This paper investigates the relationship between the overall perception of the level of corruption and that of the quality of the ruling regime. Two subsets of political regimes are analysed — the
from Latin America (LA) and Central and Eastern Europe (CEE). The principal thesis advanced here is that corruption affects negatively the quality of neo-democracy. However, the current research tries also to discover the
by which this is achieved in practice. It is hypothesised that legitimacy, or, even, the particular way of legitimising the fledgling democracies, is the key. Legitimisation is mainly about the support granted to a specific policy and the regime as a whole. It has been demonstrated that the entire process has an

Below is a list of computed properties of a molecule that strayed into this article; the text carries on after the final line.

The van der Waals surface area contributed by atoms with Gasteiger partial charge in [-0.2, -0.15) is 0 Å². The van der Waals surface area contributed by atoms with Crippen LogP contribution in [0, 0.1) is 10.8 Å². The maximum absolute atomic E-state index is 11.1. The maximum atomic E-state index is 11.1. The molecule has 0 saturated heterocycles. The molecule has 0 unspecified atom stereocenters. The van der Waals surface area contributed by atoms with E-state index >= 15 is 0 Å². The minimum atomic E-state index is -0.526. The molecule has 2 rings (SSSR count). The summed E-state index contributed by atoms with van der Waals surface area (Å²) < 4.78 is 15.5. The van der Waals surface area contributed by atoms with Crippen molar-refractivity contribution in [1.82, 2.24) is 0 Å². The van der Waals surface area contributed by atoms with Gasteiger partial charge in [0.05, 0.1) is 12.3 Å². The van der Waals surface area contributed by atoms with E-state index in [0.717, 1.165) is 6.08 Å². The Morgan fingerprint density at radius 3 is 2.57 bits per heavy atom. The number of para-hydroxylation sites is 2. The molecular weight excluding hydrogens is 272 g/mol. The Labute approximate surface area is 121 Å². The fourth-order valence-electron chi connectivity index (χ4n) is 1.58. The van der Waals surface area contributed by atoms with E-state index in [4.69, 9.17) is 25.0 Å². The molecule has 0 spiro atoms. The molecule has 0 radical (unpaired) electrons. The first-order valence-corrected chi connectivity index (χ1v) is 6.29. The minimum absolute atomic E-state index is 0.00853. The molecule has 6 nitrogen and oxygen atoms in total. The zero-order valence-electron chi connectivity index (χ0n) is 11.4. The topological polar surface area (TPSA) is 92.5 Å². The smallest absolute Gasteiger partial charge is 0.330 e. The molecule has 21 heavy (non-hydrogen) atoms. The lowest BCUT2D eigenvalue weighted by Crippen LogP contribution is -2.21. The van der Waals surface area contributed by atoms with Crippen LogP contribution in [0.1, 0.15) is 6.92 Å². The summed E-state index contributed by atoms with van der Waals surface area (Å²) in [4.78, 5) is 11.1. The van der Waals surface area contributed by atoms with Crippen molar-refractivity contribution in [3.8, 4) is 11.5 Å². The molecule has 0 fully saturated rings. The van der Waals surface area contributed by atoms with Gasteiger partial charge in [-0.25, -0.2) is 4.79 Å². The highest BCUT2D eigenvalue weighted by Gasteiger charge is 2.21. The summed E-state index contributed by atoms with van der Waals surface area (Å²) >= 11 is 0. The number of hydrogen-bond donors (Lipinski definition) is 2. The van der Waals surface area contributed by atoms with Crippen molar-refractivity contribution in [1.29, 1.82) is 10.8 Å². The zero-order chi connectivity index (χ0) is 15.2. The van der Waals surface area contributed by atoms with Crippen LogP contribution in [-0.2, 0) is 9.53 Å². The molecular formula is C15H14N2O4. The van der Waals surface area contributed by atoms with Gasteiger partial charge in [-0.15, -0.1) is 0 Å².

side. It is presumed that, during transition to democracy and its eventual consolidation, on the input side, both the opportunity structures (political institutions, legal tools and different kinds of both formal and informal practices) for citizens’ participation and control of the ruling elites are created, while, on the output side, legitimacy is achieved by producing concrete results regarding, for instance, the fight against corruption as well as the provision of a whole range of public goods, which enshrine the common aspirations of the majority of the population about democracy and human rights.